“Whitney, is that what you really want people to care about when they read your emails? How much thought did you put into adding that icon to your signature? Is that important enough for you to take a public stance on in each email you send out to the world? To me it looks like you saw it in someone else’s signature and threw it up on your signature without much thought. Be intentional with your words. Communicate with intention. Always.”
I took the icon off immediately. I wasn’t happy about it, but I understood that he was grooming me, shaping me into the Sales Director that he needed me to be. It was important that I speak his language and understand his vision in order for me to connect people to his coaching style.
I can’t say it was easy working with him, but I try to refrain from saying the experience was hard. When I say life is hard, I sometimes stay stuck longer. I now see the experience as a gift. He taught me more about language than I could have ever imagined and my long-term career success was directly related to his feedback.
From time to time, I still correct myself when I say ‘if’ and not “when”. I recently watched my friend and Self-Care & Personal Success Coach, Shelley Hunter Hillesheim catch herself mid-sentence, “If you read my book-I mean, when you read my book.” I smiled to myself, knowing we share a similar relationship to language.
I’ve created plenty of room in my life for grace. This means I no longer beat myself up if I don’t say something perfectly. I think many people in our little sub-culture of Emerging Women can get personal development hang overs when we become too particular about our language. I stay clear from getting too hung up with words.
I’m not here to correct or judge your “ifs’ versus your “whens”, I’m simply here to listen.
I pay attention to language because it’s ingrained in me. I’m thankful for being able to listen to cues that I might have overlooked without this kind of training. Right before I met my husband I briefly dated a man who told me more than once, “Your weight and your size don’t bother me”. Yet what he said bothered me. He wasn’t saying, “I love your body” or “I love the way you feel”. Instead he framed his thoughts about my shape by focusing on the bothering part.
I’m not overly particular about words like I used to be while I worked with my old NLP boss, but on occasion, I can still hear him whispering in my ear.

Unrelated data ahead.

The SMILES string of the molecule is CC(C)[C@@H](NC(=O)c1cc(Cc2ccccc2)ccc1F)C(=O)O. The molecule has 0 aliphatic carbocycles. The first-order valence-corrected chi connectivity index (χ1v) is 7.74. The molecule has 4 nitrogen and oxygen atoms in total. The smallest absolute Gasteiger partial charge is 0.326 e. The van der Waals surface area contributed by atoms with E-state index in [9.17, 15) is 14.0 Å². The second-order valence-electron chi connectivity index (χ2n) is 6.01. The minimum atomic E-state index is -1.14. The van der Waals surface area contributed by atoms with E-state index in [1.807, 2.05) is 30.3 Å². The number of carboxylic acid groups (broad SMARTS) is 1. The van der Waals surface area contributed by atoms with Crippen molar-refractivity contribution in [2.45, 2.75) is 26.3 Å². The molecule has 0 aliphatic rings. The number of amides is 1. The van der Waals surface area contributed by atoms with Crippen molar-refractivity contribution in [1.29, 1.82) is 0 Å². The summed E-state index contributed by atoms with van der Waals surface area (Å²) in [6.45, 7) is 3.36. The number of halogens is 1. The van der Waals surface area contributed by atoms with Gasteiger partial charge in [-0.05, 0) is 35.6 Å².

For example, I just wrote, “I try to be intentional with my language” yet I know he would fire back, “Whitney, you don’t try. You either do something or you don’t. Period. Have conviction with your words when you write.”
I AM intentional with my language.
The big take away from working with him was listening to how much we all frame our lives with what we Don’t Want versus what we Do Want. I started to hear myself, friends and acquaintances surround our daily stories with all the things we don’t like about our lives.
If you ask someone what they want out of life, what they really want with all of their hearts, if they talk long enough, chances are they’ll start sharing all about what they Don’t Want. I know this to be true because I was this person.
This was my story:
I didn’t want to be bulimic. I didn’t want to have food and weight issues anymore. I didn’t want to talk about it, I just wanted it to go away. I wanted to be done with feeling unhealthy, disgusting and gross. I didn’t want to see anymore unexpected reminders of my life’s failures from those godforsaken lonely shoes. I didn’t want to be single for another moment. I didn’t want to waste any more time not writing.
That story sounds a lot different than the one I focus on now:
I want to be free from my eating disorder, body shame, food secrets and the behaviors I held onto for so many years. I want to help all the people who choose to never seek professional eating disorder treatment because I know how it feels to be alone with an ED.
I want to inspire people to ask for help until they’ve found support. I want to help people find the joy in feeling rather than stuffing, numbing and purging. I want to keep listening to the calling in my heart. Whitney, keep going sister! You’ve SO got this, Beauty.
Loving words heal and love heals ALL.